Former mineworker with incurable lung disease appeals to gold mining industry to compensate
In May 2016, the South Gauteng High Court handed down a judgment in favour of 69 mineworkers, who represent tens of thousands of former gold mineworkers and their dependents, in the certification proceeding for a class action. The mineworkers, represented by Richard Spoor Attorneys (Spoor), Abrahams Kiewitz Inc (Abrahams), and the Legal Resources Centre (LRC), sought certification of a class action aimed at seeking accountability from 32 gold mining houses for their failure to prevent and treat silicosis.
Sonke together with the Treatment Action Campaign (TAC), represented by SECTION 27 intervened as amici curiae (friends of the court), and submitted evidence on the gendered impact of the mining-related lung diseases, including the unpaid care-giving provided by women and children in mine-sending communities and the ripple effects of having to dedicate time, money, and personal well-being to provide this care.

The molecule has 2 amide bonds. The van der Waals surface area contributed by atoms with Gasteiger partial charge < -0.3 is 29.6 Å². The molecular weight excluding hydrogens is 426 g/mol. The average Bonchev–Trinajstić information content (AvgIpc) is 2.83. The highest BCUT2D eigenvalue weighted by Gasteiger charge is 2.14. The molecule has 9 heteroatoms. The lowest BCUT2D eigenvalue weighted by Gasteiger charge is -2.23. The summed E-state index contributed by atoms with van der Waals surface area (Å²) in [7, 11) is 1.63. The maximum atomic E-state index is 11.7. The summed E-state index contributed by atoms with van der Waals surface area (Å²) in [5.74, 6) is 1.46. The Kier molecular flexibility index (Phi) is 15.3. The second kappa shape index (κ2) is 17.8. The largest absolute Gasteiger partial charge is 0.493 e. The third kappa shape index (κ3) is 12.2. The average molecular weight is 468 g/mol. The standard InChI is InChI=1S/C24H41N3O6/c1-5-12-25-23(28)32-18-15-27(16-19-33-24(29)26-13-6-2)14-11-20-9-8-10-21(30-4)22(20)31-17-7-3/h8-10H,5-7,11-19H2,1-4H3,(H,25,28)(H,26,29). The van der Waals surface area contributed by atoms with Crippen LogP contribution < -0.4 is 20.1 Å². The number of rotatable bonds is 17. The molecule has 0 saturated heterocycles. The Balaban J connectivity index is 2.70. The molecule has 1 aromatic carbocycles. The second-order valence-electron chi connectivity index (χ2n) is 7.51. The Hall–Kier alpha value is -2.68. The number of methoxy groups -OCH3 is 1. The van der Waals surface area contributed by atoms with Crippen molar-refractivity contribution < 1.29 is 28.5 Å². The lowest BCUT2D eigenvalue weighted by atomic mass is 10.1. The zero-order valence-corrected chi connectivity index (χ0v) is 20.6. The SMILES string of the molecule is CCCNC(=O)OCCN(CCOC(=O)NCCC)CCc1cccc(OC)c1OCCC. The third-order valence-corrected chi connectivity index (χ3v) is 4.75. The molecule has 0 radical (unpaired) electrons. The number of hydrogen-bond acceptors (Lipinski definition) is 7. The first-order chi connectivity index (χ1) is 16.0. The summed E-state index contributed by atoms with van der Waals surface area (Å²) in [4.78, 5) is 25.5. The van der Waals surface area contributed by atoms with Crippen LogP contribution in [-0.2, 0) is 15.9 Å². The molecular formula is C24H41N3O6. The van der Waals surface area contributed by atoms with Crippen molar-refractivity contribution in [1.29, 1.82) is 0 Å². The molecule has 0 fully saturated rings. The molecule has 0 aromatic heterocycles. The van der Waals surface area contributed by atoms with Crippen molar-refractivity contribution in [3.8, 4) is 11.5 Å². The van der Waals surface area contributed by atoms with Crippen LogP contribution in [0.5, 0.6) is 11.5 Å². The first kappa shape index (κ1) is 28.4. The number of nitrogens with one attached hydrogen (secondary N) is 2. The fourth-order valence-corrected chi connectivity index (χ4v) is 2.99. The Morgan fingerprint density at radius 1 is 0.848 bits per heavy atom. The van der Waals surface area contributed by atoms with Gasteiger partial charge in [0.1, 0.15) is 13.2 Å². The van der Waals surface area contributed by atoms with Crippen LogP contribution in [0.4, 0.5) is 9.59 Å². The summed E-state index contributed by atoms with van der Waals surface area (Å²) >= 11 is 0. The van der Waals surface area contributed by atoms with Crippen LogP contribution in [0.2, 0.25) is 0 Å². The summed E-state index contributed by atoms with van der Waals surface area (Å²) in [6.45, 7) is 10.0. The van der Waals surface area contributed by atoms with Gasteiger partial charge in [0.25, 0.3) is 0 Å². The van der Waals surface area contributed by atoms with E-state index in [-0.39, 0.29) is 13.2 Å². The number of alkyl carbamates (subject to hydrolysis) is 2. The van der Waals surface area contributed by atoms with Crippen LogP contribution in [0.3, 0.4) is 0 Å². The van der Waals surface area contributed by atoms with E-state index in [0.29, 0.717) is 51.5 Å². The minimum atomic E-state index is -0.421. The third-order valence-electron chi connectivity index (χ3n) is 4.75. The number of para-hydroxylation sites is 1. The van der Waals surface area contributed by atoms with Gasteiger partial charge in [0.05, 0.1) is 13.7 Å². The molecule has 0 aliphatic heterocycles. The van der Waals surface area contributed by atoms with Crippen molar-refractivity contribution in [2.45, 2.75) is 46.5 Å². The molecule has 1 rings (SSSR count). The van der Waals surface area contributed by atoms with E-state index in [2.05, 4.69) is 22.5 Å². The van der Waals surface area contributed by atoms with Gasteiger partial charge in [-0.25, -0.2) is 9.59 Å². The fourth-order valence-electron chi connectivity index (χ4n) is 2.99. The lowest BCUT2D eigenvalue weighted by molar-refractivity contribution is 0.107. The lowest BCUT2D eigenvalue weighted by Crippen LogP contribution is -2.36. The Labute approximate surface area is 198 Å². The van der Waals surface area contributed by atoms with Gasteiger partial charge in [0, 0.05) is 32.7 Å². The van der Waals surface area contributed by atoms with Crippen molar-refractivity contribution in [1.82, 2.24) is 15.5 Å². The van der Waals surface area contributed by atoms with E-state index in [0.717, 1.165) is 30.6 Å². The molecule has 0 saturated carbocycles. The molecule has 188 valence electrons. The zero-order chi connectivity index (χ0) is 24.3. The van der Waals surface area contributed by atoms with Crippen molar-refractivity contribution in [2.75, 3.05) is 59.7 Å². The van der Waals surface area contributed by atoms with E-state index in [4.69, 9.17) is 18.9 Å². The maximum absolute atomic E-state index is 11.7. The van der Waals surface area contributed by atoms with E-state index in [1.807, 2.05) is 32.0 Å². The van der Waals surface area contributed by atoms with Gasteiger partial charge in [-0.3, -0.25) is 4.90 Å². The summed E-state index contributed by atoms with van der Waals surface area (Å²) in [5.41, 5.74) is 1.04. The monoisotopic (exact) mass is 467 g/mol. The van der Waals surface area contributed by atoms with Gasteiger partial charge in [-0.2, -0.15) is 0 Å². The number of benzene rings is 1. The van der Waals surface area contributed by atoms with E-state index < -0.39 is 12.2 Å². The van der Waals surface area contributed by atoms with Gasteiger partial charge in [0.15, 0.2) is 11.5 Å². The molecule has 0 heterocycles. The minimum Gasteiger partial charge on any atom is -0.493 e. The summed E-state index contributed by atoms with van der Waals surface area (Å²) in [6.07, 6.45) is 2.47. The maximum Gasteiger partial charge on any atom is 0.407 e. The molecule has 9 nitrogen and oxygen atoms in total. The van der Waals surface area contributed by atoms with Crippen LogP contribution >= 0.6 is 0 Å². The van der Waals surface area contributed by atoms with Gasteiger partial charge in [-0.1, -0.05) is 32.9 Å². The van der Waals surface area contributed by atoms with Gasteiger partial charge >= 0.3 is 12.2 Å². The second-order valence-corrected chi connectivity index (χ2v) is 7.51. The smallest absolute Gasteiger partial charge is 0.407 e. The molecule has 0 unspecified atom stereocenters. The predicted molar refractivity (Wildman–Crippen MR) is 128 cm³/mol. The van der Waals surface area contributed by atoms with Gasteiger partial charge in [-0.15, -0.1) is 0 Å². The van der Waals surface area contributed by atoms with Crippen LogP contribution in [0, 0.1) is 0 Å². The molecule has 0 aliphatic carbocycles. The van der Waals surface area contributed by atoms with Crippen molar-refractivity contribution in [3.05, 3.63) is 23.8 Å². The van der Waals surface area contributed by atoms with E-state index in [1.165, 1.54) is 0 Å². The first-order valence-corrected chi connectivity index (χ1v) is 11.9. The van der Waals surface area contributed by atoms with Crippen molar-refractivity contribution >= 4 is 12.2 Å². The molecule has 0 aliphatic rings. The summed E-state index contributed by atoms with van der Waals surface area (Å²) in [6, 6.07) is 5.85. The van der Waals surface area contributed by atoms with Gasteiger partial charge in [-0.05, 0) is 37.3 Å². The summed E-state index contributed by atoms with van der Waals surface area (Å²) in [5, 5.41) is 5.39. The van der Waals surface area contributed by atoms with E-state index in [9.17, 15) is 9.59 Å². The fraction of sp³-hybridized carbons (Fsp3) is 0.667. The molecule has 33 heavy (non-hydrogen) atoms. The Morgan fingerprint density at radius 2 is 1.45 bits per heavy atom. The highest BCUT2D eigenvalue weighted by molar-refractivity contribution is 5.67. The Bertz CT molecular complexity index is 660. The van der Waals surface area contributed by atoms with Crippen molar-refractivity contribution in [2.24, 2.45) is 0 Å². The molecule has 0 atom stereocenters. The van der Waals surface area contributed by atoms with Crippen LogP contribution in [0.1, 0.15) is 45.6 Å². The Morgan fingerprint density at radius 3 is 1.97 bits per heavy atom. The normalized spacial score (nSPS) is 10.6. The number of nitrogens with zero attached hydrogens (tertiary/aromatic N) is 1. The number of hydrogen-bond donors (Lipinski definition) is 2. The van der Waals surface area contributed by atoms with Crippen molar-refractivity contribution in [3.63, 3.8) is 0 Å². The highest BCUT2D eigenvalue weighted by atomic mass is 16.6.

In June 2016, the gold mining companies applied for leave to appeal against the judgment and partially succeeded with their application. Their application was successful only insofar as it related to one aspect of the case, prompting the mines to petition the Supreme Court of Appeal (SCA) directly.
In September 2016, the SCA granted the mining companies leave to appeal on all aspects of the certification granted by the South Gauteng High Court, resulting in further delay for the thousands of people affected. People like, Mrs Nomziwonke Jamela, the wife of a former mineworker who worked in the gold mines for decades. During the press conference, she made a direct plea to the mining sector to take responsibility for their actions:
During Tuesday’s press conference, Sonke’s Co-Executive Director, Dean Peacock, called out the mining industry for their silence on the issue. “It’s a egregious violation of people’s rights,” he said.